Cloud, Internet of Things Force Data Center Evolution
Organizations will need to change the structure and role of data centers in order to support the emerging digital world created by trends such as cloud computing, mobility and the Internet of Things, according to Gartner Inc.
"For over 40 years, data centers have pretty much been a staple of the IT ecosystem," Rakesh Kumar, managing vice president at Gartner, said in a statement. "Despite changes in technology for power and cooling, and changes in the design and build of these structures, their basic function and core requirements have, by and large, remained constant.”
The changes have been centered on high levels of availability and redundancy, well-documented processes to manage change, Kumar said, but this approach is no longer appropriate for the digital world.
Gartner presented five reasons why organizations need to develop a more appropriate and modern data center strategy:
- Make the data center behave more like a factory and a laboratory. Data centers will need to behave like theoretical factories, with production lines that can scale up to handle ever-increasing volumes of work.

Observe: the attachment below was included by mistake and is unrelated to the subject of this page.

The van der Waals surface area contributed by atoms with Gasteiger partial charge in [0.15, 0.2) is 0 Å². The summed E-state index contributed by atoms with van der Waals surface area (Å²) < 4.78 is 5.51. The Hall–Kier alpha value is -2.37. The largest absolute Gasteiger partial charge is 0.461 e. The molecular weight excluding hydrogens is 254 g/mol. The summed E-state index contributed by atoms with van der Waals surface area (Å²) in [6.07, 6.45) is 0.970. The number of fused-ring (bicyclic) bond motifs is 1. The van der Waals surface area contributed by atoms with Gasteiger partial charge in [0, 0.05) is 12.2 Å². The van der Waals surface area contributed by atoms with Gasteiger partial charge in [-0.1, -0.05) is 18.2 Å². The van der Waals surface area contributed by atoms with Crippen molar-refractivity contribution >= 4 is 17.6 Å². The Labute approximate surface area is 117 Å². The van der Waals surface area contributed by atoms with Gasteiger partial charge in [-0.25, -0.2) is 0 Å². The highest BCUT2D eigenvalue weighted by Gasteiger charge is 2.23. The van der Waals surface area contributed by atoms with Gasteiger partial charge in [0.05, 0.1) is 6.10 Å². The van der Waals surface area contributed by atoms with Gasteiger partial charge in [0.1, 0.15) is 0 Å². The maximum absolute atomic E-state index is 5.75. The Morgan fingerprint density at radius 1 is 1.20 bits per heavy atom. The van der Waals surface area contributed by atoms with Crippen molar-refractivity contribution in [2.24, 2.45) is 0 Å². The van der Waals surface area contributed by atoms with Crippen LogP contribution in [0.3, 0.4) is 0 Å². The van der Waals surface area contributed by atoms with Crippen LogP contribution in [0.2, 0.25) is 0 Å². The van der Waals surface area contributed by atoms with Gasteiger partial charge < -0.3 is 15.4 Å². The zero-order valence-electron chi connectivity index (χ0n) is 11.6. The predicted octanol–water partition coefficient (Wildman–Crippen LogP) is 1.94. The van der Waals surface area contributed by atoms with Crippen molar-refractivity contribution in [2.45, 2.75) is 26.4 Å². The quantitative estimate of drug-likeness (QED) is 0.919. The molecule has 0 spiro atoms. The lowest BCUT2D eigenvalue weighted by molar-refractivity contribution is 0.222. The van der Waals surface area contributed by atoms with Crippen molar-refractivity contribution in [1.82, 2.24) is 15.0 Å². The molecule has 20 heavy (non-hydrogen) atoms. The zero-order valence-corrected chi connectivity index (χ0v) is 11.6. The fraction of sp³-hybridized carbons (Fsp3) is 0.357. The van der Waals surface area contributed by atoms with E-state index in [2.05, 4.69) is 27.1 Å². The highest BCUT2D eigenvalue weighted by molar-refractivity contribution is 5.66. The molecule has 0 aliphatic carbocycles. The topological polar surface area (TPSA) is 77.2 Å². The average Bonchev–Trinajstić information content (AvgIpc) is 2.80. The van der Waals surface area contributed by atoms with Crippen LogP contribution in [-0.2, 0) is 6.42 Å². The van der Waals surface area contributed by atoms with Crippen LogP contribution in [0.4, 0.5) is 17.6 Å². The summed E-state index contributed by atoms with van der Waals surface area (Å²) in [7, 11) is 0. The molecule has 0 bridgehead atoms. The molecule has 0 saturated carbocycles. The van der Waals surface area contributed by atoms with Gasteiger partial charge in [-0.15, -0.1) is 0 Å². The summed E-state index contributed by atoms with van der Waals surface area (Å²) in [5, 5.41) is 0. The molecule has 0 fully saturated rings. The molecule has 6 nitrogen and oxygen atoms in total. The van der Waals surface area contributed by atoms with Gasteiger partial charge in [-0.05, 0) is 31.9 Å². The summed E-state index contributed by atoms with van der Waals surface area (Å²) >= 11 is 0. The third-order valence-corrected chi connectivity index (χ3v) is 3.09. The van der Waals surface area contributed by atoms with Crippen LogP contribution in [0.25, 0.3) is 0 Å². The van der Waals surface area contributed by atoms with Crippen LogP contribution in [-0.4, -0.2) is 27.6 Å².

- Manage the pressure on the data center to become agile and innovative. The disruption triggered by digital business is fluid and nonstop, with the potential for innovation driving significant changes in IT service delivery. Data centers must be able to deal with these rapid changes.
- Manage different types of risk. Data center strategies fit for the digital world must have a focus on a broad approach to risk management.
- Make the data center part of a broader hybrid topology. Traditionally, IT spending has been through IT departments with data centers delivering IT services. But this is rapidly changing. Currently, 38% of total IT spend is outside of IT, and by 2017 it will be more than 50%. Infrastructure and operations managers must ensure that data centers can connect into a broader hybrid topology
- Embrace new technologies in a different way. The digital world is bringing a host of new technologies that will need to be managed differently in data centers. This includes mobile devices as well as new data center hardware.
That last bullet point likely points to converged data center hardware (servers, storage and networking) and/or the combination of commodity hardware with software-defined offerings.